Samaras Faces Coalition Revolt Over Lenders’ Demands
Greek Prime Minister Antonis Samaras faces a growing revolt from his coalition partners as representatives of the country’s lenders press for more changes to the country’s labor market as a condition for releasing further bailout funds.
Evangelos Venizelos of Pasok and the Democratic Left’s Fotis Kouvelis, whose parliamentary seats give Samaras the majority in Parliament he needs to govern, both said they wouldn’t accept further changes to labor rules after a three- hour meeting with the prime minister in Athens yesterday.
“Further interventions on labor issues don’t help productivity, competitiveness or employment,” Venizelos told state-run NET TV. “We must look elsewhere now and the insistence on this is wrong,” he said, adding some European Union members were “playing with fire.”
The hitch comes as Samaras prepares to argue for a two-year extension to meet the country’s bailout targets at his first EU summit on Oct. 18. A deal with the EU, the International Monetary Fund and the European Central Bank, the so-called troika, is needed to unlock a 31 billion-euro ($40.7 billion) aid installment.
The government needs the funds to recapitalize its banks and pay debts. Samaras didn’t comment after yesterday’s meeting.
Samaras is seeking to spread pension and wage cuts over four years rather than two to smooth the impact on an economy that’s declined by about 20 percent since 2008. His New Democracy party has only 128 seats in the 300-seat Parliament and relies on Pasok and Democratic Left’s combined 50 seats to turn any pledge to lenders into law.
In a related development, Spain yesterday kept its investment grade credit rating from Moody’s Investors Service, which cited a reduction in the risk of losing market access because of the ECB’s willingness to buy the nation’s debt.
Initial plans to have completed an agreement with the troika by the summit have been abandoned, despite daily meetings at the Finance Ministry between Greek officials and the lenders.
“Negotiations with the troika seem to be spinning their wheels, which is not good news,” said Thomas Costerg, an economist at Standard Chartered Bank in London, who said a decision about the next installment of bailout funds was likely to slip to next month. “Underlying uncertainty about Greece’s future remains high as the debate is now increasingly on Greece’s debt metrics, going beyond a mere issue of tranche and funding stress.”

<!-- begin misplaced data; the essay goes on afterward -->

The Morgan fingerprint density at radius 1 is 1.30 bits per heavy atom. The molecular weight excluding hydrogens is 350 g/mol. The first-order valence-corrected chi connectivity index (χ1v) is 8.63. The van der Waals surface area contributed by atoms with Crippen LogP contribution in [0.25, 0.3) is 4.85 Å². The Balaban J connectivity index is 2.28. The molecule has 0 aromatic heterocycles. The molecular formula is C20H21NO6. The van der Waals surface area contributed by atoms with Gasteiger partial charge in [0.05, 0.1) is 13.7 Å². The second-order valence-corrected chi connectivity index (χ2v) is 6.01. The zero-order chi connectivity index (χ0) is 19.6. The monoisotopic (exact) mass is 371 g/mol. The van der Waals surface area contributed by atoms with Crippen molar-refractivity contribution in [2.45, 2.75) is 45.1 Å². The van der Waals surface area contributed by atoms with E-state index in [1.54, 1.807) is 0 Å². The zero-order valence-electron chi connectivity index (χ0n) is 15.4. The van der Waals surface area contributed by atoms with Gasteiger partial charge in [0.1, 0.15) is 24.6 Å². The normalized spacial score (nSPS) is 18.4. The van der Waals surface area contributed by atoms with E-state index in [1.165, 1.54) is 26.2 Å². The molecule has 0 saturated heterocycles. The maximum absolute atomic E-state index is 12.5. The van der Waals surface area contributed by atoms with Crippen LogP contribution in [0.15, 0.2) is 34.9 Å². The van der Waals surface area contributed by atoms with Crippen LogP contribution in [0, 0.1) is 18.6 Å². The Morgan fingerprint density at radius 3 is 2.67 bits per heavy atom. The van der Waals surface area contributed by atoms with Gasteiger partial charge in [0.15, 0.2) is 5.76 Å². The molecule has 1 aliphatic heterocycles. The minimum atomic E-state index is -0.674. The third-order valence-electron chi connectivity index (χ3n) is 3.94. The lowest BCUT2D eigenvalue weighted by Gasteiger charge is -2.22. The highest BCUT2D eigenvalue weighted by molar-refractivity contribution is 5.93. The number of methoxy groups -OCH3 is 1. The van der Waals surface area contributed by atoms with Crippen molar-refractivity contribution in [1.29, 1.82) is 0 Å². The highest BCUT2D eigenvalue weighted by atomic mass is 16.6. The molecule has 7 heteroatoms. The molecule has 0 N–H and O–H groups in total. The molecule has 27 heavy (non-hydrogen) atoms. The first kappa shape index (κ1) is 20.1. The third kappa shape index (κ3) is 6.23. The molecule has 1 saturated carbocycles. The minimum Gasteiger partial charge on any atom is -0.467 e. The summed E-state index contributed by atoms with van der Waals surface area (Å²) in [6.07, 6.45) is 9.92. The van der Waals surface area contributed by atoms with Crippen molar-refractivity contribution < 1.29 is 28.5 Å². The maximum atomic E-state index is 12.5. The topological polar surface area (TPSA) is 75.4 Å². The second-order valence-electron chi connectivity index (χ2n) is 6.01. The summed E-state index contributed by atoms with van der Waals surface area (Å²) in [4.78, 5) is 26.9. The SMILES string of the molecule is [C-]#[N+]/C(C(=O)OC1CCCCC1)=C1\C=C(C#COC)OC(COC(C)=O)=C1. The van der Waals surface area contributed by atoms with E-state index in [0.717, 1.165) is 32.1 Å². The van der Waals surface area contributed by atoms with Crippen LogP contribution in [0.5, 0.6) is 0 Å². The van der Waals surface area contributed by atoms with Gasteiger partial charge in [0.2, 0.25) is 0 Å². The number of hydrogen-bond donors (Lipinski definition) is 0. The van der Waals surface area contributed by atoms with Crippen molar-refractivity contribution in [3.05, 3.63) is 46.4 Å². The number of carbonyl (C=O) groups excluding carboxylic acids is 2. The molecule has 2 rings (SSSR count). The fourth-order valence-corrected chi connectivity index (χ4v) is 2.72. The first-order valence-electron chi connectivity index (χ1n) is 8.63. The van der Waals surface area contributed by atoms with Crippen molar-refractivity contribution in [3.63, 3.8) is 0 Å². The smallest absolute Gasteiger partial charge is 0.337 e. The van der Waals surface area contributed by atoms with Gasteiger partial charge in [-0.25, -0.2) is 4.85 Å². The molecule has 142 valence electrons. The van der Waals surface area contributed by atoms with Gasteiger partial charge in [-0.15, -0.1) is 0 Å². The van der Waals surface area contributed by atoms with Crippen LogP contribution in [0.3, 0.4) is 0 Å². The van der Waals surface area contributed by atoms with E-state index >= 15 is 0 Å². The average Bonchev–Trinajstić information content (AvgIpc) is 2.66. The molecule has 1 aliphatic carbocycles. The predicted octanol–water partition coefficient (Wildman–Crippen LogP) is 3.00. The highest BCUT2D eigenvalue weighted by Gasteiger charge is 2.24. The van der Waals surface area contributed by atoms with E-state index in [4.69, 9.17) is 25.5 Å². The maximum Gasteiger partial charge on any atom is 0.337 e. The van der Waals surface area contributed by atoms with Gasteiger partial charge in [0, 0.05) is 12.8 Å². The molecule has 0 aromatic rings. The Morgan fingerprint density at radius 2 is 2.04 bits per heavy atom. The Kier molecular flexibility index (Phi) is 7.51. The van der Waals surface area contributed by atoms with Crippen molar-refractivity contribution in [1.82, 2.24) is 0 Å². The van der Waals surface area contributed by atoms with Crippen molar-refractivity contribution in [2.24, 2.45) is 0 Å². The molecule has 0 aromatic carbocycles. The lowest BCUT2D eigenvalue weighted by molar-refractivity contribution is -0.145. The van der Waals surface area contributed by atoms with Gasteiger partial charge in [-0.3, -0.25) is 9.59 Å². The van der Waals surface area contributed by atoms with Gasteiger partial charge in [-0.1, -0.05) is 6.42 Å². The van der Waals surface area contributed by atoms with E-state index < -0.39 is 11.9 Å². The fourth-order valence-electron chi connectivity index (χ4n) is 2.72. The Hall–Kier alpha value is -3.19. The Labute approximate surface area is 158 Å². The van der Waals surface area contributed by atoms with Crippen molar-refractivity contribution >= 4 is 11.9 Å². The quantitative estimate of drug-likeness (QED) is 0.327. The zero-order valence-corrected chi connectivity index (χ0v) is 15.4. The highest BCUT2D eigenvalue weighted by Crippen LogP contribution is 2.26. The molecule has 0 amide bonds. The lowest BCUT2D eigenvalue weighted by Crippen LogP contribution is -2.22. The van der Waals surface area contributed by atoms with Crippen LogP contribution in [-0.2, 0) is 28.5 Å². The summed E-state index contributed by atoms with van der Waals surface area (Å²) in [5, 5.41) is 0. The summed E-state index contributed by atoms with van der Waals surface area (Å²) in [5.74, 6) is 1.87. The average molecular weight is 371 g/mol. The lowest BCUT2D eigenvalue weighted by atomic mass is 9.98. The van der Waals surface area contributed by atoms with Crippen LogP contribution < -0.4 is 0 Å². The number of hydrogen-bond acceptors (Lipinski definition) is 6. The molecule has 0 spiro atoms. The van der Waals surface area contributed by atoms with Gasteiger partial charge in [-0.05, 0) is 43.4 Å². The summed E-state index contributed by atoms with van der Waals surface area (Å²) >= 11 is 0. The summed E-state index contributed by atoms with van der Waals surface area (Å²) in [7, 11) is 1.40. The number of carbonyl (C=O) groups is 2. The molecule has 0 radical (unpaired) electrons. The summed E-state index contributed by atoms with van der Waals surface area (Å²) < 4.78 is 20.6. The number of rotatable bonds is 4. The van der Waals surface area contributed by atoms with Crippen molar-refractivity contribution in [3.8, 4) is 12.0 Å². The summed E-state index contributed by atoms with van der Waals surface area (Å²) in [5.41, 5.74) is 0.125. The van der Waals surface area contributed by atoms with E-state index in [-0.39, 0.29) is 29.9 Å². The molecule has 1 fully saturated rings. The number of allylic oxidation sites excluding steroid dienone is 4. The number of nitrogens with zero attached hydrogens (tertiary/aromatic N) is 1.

Labor Minister Ioannis Vroutsis told reporters that “there is no impasse, just no agreement yet” after a report earlier from state-run Athens News Agency that the talks had broken down. The minister said the main sticking points with the troika centered on reducing severance pay and abolishing automatic pay increases granted after three years. He said the troika is scheduled to leave Athens today.
Greece needs to commit to a list of 89 policy steps before the EU summit. Structural reforms such as changes to labor and product markets are part of the conditions demanded of Greece in return for the 240 billion euros in funds pledged to the country since May 2010. A second rescue package in February was accompanied by changes such as a 22 percent cut in the minimum wage.
Politicians in Greece are wary of further changes to a labor market where unemployment has soared to a quarter of the workforce and as the country heads for a sixth year of recession. Democratic Left’s Kouvelis said supporting such changes would “feed the recession and unemployment.”
“The troika’s demand that workers’ rights be leveled isn’t a structural reform,” Kouvelis said. “It’s not a structural reform to dismantle what rights of workers have remained. Democratic Left won’t support any measures affecting labor relations and rights.”
Unions have called a general strike for Oct. 18, the first day of the summit, to protest what will be the second round of pension and wage cuts this year.
Venizelos’s party endorsed a draft law calling for all state asset-sales procedures to be approved by Parliament, threatening to further delay a program pledged to lenders that is designed to reduce the country’s debt.
The Greek government and the troika have been locked in talks for months. Finance Minister Yannis Stournaras has been working on a final agreement with the troika on the breakdown of a 13.5 billion-euro package of austerity measures for the next two years to meet deficit-cutting targets. Health-care fund arrears and a revision to gross domestic product figures complicate the talks as well as poor implementation sparked by successive elections in May and June this year.
Stournaras said late yesterday that Greece would work on initiatives to resolve the impasse on the labor issue over the next few days and that talks with the troika, while tense at times, had been held in a spirit of cooperation.
An official, who asked not to be identified, said agreement had been reached on the fiscal measures for 2013 and 2014, while both sides agreed the economy would contract 4.2 percent next year, compared with 3.8 percent in the draft budget announced earlier this month.
“We made significant progress,” Poul Thomsen, the IMF’s head of the Greek mission, told reporters in Athens after the meetings. “We reached agreement on most policy issues. The few ones outstanding, we expect to cover them soon.”
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